That clearly makes this a freezeframe policy, especially since it was given to me in black and white, which makes it unconstitutional, because it does not provide for individualized assessment and treatment for a serious medical issue. But if you look at Arnold v. Wilson, which involves a transgender woman whose diagnosis and treatment began while incarcerated, the courts noted that hormone therapy may be initiated during incarceration upon diagnosis with GID.

I’m a strong, African-American queen and there are two things I will not tolerate: 1) I will not tolerate any disrespect from anyone, especially a man; 2) I will not tolerate, nor accept, the word “no” when my rights are being violated. I’m filing a 1983 lawsuit against the state of Maryland and its officials for denying me hormone therapy due to a freeze-frame policy. I’m attacking the freezeframe policy and their denial of my right to freely practice my religion.

The pen is a dangerous weapon when you have knowledge and the know-how to use it, so it’s very wise for my LGBTQI brothers and sisters to educate themselves and arm themselves with a pen and pad. It’s just like having a MAK-90–it blows through anything. Brothers and sisters, do not fear losing your family and friends because of who you are, because if they truly love you, they will support you, but if they don’t love you, they will leave you. And guess what! You still have your LGBTQI family who will love, respect, support, and accept you for who you are. Don’t hide out of fear of losing family and/ or friends, nor act out of fear of what people think, because in the end, it will only destroy you psychologically. Love yourself for who you truly are: a queen or king.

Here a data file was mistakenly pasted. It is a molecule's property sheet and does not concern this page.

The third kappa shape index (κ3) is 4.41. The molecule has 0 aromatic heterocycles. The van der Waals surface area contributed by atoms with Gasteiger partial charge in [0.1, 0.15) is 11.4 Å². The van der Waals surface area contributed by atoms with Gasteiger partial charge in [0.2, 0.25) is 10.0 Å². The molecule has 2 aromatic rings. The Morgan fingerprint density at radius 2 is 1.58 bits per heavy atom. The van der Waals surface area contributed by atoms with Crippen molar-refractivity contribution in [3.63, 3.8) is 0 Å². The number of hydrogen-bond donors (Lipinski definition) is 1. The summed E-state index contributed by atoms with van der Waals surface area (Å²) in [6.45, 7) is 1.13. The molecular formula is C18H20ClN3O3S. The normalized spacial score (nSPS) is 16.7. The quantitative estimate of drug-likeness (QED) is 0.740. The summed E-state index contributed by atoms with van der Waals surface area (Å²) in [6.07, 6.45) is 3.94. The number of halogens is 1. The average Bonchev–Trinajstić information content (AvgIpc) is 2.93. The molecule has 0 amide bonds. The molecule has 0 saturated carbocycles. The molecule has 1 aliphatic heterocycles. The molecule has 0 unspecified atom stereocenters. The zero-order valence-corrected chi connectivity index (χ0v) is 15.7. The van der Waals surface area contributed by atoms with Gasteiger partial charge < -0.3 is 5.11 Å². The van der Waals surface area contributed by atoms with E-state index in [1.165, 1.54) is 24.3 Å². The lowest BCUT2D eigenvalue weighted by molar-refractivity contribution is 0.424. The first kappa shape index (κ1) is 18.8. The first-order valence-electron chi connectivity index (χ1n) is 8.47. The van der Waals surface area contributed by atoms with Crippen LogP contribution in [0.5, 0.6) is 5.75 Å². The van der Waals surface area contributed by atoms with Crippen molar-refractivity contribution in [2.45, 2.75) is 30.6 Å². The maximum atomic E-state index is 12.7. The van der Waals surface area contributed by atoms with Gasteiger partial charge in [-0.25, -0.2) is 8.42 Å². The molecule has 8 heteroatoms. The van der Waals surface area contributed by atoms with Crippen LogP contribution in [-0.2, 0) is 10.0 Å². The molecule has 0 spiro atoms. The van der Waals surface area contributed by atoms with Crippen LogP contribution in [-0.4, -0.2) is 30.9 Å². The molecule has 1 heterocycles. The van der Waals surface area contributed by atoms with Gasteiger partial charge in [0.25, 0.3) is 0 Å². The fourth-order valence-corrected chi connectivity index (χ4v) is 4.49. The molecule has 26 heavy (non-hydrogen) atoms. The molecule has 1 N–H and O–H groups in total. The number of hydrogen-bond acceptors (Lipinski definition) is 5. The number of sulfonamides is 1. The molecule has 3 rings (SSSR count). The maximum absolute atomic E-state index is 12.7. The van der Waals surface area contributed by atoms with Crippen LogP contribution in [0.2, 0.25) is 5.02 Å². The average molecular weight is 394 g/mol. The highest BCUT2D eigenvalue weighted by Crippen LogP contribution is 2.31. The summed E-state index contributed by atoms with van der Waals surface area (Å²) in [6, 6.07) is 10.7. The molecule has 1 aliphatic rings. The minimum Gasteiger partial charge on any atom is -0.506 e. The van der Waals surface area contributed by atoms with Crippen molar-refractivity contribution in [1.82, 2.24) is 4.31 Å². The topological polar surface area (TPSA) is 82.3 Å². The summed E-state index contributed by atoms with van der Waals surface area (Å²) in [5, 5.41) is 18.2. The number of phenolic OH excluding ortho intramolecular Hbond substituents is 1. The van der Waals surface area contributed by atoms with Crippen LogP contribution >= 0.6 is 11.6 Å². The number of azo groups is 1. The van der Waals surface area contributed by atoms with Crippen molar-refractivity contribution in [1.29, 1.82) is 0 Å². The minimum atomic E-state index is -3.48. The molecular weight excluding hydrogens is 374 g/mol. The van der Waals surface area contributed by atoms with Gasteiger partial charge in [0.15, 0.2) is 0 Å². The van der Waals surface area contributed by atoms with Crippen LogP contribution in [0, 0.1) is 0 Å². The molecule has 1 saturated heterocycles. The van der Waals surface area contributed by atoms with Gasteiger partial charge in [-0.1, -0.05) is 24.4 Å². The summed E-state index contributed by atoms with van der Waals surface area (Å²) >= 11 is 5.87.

Love, respect, hugs, and kisses,
Your sister,
Roslayn L. (MD)

Welcome Message from New National Director, Tray Johns!

Dear Members,

Aloha and Greetings to you all, I would like to formally introduce myself. I am Tray Johns (pronouns, she, her, him, he, they, or just tray), the new National Director for Black & Pink. First off, let me express how humble I am to accept this enormous responsibility and immediately give you the reassurances that I fully intend to carry on Jason’s vision and make Black & Pink everything Jason continues to dream of. I am in awe of this man. I love him and his beautiful spirit and his amazing partner Johannes, so don’t fret: they will always be with Black & Pink because I refuse to let him go.